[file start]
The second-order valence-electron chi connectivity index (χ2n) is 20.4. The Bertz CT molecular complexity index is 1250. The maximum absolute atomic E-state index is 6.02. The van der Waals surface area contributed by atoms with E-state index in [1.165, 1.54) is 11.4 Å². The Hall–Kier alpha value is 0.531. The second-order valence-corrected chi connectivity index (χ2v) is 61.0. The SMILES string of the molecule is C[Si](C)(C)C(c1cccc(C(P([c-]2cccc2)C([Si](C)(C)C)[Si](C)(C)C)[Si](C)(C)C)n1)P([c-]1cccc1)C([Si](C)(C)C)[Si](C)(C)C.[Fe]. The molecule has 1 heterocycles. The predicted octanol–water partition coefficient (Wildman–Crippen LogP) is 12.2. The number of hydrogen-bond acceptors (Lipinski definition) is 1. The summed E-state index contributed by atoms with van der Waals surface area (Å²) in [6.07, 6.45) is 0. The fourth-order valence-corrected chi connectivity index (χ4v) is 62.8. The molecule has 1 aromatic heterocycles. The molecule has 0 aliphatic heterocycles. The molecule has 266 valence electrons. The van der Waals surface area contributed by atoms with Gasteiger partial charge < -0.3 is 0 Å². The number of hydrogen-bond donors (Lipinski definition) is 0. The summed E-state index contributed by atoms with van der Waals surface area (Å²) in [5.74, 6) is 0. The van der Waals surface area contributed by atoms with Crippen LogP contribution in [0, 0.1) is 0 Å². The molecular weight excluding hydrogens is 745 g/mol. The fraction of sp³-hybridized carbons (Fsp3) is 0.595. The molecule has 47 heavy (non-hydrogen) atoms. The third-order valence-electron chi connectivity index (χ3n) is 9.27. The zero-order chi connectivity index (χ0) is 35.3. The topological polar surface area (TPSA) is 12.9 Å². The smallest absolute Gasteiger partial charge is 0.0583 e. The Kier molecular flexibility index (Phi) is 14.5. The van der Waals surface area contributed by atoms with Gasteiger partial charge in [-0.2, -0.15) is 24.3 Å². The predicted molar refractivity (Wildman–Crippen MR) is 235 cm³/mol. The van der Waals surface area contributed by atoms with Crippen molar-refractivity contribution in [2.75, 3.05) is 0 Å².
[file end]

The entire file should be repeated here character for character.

The second-order valence-electron chi connectivity index (χ2n) is 20.4. The Bertz CT molecular complexity index is 1250. The maximum absolute atomic E-state index is 6.02. The van der Waals surface area contributed by atoms with E-state index in [1.165, 1.54) is 11.4 Å². The Hall–Kier alpha value is 0.531. The second-order valence-corrected chi connectivity index (χ2v) is 61.0. The SMILES string of the molecule is C[Si](C)(C)C(c1cccc(C(P([c-]2cccc2)C([Si](C)(C)C)[Si](C)(C)C)[Si](C)(C)C)n1)P([c-]1cccc1)C([Si](C)(C)C)[Si](C)(C)C.[Fe]. The molecule has 1 heterocycles. The predicted octanol–water partition coefficient (Wildman–Crippen LogP) is 12.2. The number of hydrogen-bond acceptors (Lipinski definition) is 1. The summed E-state index contributed by atoms with van der Waals surface area (Å²) in [6.07, 6.45) is 0. The fourth-order valence-corrected chi connectivity index (χ4v) is 62.8. The molecule has 1 aromatic heterocycles. The molecule has 0 aliphatic heterocycles. The molecule has 266 valence electrons. The van der Waals surface area contributed by atoms with Gasteiger partial charge < -0.3 is 0 Å². The number of hydrogen-bond donors (Lipinski definition) is 0. The summed E-state index contributed by atoms with van der Waals surface area (Å²) in [5.74, 6) is 0. The van der Waals surface area contributed by atoms with Crippen LogP contribution in [0, 0.1) is 0 Å². The molecular weight excluding hydrogens is 745 g/mol. The fraction of sp³-hybridized carbons (Fsp3) is 0.595. The molecule has 47 heavy (non-hydrogen) atoms. The third-order valence-electron chi connectivity index (χ3n) is 9.27. The zero-order chi connectivity index (χ0) is 35.3. The topological polar surface area (TPSA) is 12.9 Å². The smallest absolute Gasteiger partial charge is 0.0583 e. The Kier molecular flexibility index (Phi) is 14.5. The van der Waals surface area contributed by atoms with Gasteiger partial charge in [-0.2, -0.15) is 24.3 Å². The predicted molar refractivity (Wildman–Crippen MR) is 235 cm³/mol. The van der Waals surface area contributed by atoms with Crippen molar-refractivity contribution in [2.75, 3.05) is 0 Å².